What makes their job even more bizarre is the Holtzman effect. This is a phenomenon in the Dune Universe which allows spaceships to travel faster than light. Herbert may have been vague about its details, but he refers to concepts like folded space. Navigators must therefore grapple with inconceivable dimensions and, in the process, become addicted to the spice, Melange.[5]

5 Child Trader

The Female Man by Joanna Russ was one of the seminal works of feminist science fiction of the 1970s and follows four women, each of whom comes from a separate parallel universe. Joanna lives in one like Earth, Jeannine lives in an unending depression where the feminist movement never entered its second wave, Janet lives in a world where men were exterminated, and Jael lives in the strangest of them all. It is divided between Womanland and Manland as the sexes have split into factions and are constantly at war with each other.

However, they still rely on trade, and in exchange for resources, the Womanlanders offer their male offspring while keeping the female ones. The job of the child trader is to sell boys at the best price. What makes this particularly disturbing is that in lieu of female companionship, the men of Manland operate on their young to create substitutes for women.[6]

4 Observer

Boris and Arkady Strugatsky were the two most important writers of Soviet Russia, and together, they authored Hard to be a God, a novel about going undercover on an alien world that never progressed past the Middle Ages. The protagonist travels with other observers under the alias Don Rumata and is able to blend with the aliens as they resemble humans and employ recognizable feudal structures.

This is a particularly strange job as, despite having come from an advanced and utopian Earth, he must resist the urge to intervene. It becomes too much for him when the educated get blamed for all the troubles in the kingdom. A campaign is launched against them—a shift toward totalitarianism—which he perceives as exceeding those in equivalent medieval societies. A debate then ensues over whether it’s right to get involved with the development of another civilization and whether meddling would distort their own perspective of a world they visited to better understand their own history.[7]

3 Ancillary

Ancillaries in Ann Leckie’s Ancillary Justice are human bodies that are used as soldiers by an AI who also controls a spaceship. The main character is Breq, the only surviving ancillary of a ship called The Justice of Toren. It belonged to the Radch empire, a civilization that does not distinguish between gender (everyone going by she pronouns). So, in addition to being part of a fragmented consciousness, Breq must contend with being unable to distinguish between sexes. (Leckie refers to everyone by she in order to help the reader share in her confusion.)

The plot is made even more complicated by flashbacks to when Breq was part of a larger consciousness, interspersed with her quest to avenge the destruction of her ship. The job of an ancillary is particularly strange when you consider that, unlike a regular soldier, they are incomplete without a purpose bonding them to a higher consciousness. Breq is so embittered by the loss of this link that she is driven to exact revenge against an entire empire.[8]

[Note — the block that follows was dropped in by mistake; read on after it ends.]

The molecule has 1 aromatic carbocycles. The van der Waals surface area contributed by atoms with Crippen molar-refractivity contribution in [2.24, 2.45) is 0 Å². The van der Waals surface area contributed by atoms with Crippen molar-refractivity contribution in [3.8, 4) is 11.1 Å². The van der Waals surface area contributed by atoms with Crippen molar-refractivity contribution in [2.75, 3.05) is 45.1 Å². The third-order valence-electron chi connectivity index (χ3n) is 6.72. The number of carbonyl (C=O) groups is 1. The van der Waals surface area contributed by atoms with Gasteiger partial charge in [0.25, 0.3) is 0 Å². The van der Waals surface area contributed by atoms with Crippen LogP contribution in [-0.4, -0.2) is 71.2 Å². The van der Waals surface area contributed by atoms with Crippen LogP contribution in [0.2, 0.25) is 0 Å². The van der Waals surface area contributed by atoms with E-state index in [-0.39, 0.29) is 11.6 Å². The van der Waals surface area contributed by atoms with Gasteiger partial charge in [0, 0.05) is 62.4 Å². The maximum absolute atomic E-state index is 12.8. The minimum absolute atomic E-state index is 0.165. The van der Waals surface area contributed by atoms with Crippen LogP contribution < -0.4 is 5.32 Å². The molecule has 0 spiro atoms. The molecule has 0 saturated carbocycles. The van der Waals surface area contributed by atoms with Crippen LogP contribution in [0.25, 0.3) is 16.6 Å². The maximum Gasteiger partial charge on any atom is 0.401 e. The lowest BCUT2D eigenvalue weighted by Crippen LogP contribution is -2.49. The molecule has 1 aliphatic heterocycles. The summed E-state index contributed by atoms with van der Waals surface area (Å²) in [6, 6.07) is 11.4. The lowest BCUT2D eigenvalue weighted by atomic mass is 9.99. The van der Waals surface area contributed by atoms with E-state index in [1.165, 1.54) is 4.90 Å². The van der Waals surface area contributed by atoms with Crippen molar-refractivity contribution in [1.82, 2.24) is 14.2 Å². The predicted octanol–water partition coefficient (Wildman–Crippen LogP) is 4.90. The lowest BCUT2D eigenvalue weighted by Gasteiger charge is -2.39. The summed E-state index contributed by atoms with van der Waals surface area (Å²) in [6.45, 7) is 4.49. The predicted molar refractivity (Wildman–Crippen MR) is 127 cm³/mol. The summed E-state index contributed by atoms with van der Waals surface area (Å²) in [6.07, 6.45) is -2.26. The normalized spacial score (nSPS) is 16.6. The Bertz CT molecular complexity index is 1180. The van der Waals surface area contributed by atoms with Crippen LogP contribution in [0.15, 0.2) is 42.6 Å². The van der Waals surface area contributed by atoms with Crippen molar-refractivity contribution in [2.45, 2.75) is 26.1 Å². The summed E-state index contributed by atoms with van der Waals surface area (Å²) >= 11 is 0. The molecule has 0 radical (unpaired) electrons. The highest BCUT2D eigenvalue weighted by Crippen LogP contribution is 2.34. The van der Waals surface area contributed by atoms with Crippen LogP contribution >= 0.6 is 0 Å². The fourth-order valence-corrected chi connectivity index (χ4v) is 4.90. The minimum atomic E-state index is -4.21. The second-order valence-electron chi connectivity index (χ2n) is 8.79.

2 Illyrion Miner

In Samuel R. Delany’s Nova, illyrion is the most valuable substance in the universe. It is a superheavy element, a few grams being more than enough to power a spaceship. The heart of a dying star is its most abundant source, and it is up to a band of misfit cyborgs to fly through the heart of one going nova. Despite the potential to kill them or destroy their minds, they are driven to resolve an economic war between the two most powerful families in the galaxy.

Much like Jason going after the golden fleece and the Knights of the Round Table seeking the Holy Grail, Nova’s heroes are guided by magic. They rely on tarot cards to predict stakes as well as the outcome of their missions. The capacity of their ship to withstand the heat of a nova also implies that the story happens in a world that assumes the loose physics of myths from antiquity.[9]

1 Void Ship Pilot

Norman Spinrad wrote some of the strangest books in the history of science fiction, and his strangest is arguably The Void Captain’s Tale. Combining elements of eroticism and horror, it follows the captain of a pleasure vessel on its journey through space. His pilot is Dominique Alia Wu, who powers the ship’s interstellar drive with her own psyche and propels it via orgasm. Space travel, in Spinrad’s novel, takes an erotic form, with the pilot achieving quasi-religious ecstasy while entering jump speed.

If her job wasn’t already strange enough, having sexual control over the ship also has an effect on its crew. Though required to distance herself from other crew members, the captain develops an obsession that makes him lose his status and become wholly subordinate to her will. The experience of traveling at lightspeed using only her libido also gives her delusions of grandeur, and using the captain, she attempts to merge consciousness with Spinrad’s version of God.[10]